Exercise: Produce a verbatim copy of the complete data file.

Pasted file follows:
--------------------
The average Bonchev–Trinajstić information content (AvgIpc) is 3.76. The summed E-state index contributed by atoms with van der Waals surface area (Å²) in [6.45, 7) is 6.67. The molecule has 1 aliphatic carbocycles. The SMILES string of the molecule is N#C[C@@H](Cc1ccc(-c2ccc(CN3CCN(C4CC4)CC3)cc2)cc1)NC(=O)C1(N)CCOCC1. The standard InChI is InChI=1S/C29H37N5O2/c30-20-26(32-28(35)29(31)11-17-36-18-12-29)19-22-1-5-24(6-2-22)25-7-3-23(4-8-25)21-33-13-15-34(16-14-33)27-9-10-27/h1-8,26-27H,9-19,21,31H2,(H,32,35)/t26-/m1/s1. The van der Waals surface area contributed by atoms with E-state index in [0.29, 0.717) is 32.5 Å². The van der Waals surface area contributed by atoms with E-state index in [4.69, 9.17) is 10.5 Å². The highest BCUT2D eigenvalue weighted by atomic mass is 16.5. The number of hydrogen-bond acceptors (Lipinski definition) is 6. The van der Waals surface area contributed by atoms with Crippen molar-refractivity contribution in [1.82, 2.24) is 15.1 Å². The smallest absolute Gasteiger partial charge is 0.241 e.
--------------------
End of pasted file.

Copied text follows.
The average Bonchev–Trinajstić information content (AvgIpc) is 3.76. The summed E-state index contributed by atoms with van der Waals surface area (Å²) in [6.45, 7) is 6.67. The molecule has 1 aliphatic carbocycles. The SMILES string of the molecule is N#C[C@@H](Cc1ccc(-c2ccc(CN3CCN(C4CC4)CC3)cc2)cc1)NC(=O)C1(N)CCOCC1. The standard InChI is InChI=1S/C29H37N5O2/c30-20-26(32-28(35)29(31)11-17-36-18-12-29)19-22-1-5-24(6-2-22)25-7-3-23(4-8-25)21-33-13-15-34(16-14-33)27-9-10-27/h1-8,26-27H,9-19,21,31H2,(H,32,35)/t26-/m1/s1. The van der Waals surface area contributed by atoms with E-state index in [0.29, 0.717) is 32.5 Å². The van der Waals surface area contributed by atoms with E-state index in [4.69, 9.17) is 10.5 Å². The highest BCUT2D eigenvalue weighted by atomic mass is 16.5. The number of hydrogen-bond acceptors (Lipinski definition) is 6. The van der Waals surface area contributed by atoms with Crippen molar-refractivity contribution in [1.82, 2.24) is 15.1 Å². The smallest absolute Gasteiger partial charge is 0.241 e.